This article presents an empirical study based on all reported transformative use decisions in U.S. copyright history through January 1, 2017. Since Judge Leval coined the doctrine of transformative use in 1990, it has been gradually approaching total dominance in fair use jurisprudence, involved in 90% of all fair use decisions in recent years. More importantly, of all the dispositive decisions that upheld transformative use, 94% eventually led to a finding of fair use. The controlling effect is nowhere more evident than in the context of the four-factor test: A finding of transformative use overrides findings of commercial purpose and bad faith under factor one, renders irrelevant the issue of whether the original work is unpublished or creative under factor two, stretches the extent of copying permitted under factor three towards 100% verbatim reproduction, and precludes the evidence on damage to the primary or derivative market under factor four even though there exists a well-functioning market for the use.
Although transformative use has harmonized fair use rhetoric, it falls short of streamlining fair use practice or increasing its predictability. Courts diverge widely on the meaning of transformative use. They have upheld the doctrine in favor of defendants upon a finding of physical transformation, purposive transformation, or neither. Transformative use is also prone to the problem of the slippery slope: courts start conservatively on uncontroversial cases and then extend the doctrine bit by bit to fact patterns increasingly remote from the original context.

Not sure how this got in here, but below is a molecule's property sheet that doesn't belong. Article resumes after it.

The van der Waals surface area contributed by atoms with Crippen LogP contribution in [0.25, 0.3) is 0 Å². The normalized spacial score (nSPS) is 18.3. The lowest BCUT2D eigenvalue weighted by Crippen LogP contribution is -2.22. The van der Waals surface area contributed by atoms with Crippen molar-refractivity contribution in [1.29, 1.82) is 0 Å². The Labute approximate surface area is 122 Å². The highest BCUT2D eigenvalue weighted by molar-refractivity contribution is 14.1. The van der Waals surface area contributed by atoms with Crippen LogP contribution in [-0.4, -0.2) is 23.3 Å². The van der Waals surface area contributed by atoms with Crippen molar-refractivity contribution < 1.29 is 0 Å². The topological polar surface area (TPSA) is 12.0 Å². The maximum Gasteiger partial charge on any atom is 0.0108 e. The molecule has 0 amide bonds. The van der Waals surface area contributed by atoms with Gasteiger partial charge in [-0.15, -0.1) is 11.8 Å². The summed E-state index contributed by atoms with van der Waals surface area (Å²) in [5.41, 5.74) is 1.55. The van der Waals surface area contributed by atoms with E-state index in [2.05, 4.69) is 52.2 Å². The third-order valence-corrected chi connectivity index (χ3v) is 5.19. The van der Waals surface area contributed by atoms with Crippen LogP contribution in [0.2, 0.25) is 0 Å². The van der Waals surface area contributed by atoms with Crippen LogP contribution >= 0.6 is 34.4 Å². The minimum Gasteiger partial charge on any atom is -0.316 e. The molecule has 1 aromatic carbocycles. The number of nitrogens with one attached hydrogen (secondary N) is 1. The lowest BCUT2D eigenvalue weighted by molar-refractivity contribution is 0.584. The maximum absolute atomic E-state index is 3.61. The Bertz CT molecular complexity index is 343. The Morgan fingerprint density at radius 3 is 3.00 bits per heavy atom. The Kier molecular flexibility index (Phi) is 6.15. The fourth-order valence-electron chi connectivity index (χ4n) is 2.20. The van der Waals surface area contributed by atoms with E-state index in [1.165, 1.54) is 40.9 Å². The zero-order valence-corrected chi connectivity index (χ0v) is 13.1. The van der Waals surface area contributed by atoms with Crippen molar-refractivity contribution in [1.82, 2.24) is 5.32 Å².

This article, albeit being descriptive in nature, does have a normative connotation. Courts welcome transformative use not despite, but due to, its ambiguity, which is a flexible way to implement their intuitive judgments yet maintain the impression of stare decisis. However, the rhetorical harmony conceals the differences between a wide variety of policy concerns in dissimilar cases, invites casual references to precedents from factually unrelated contexts, and substitutes a mechanical exercise of physical or purposive transformation for an in-depth policy analysis that may provide clearer guidance for future cases.This article builds on and extends prior empirical work in this area, such as Barton Beebe's study of fair use decisions from 1978 to 2005. And it provides a nice mix of interesting new empirical results and normative analysis that illustrates why fair use doctrine is (at least for me) quite challenging to teach. For example, Figure 1 illustrates how transformative use has cannibalized fair use doctrine since the 1994 Campbell v. Acuff-Rose decision endorsed its use:
Liu also examines data such as the win rate for transformative use over time, by circuit, and by subject matter. But I particularly like that Liu is not just counting cases, but also arguing that courts are using this doctrine as a substitute for in-depth policy analysis.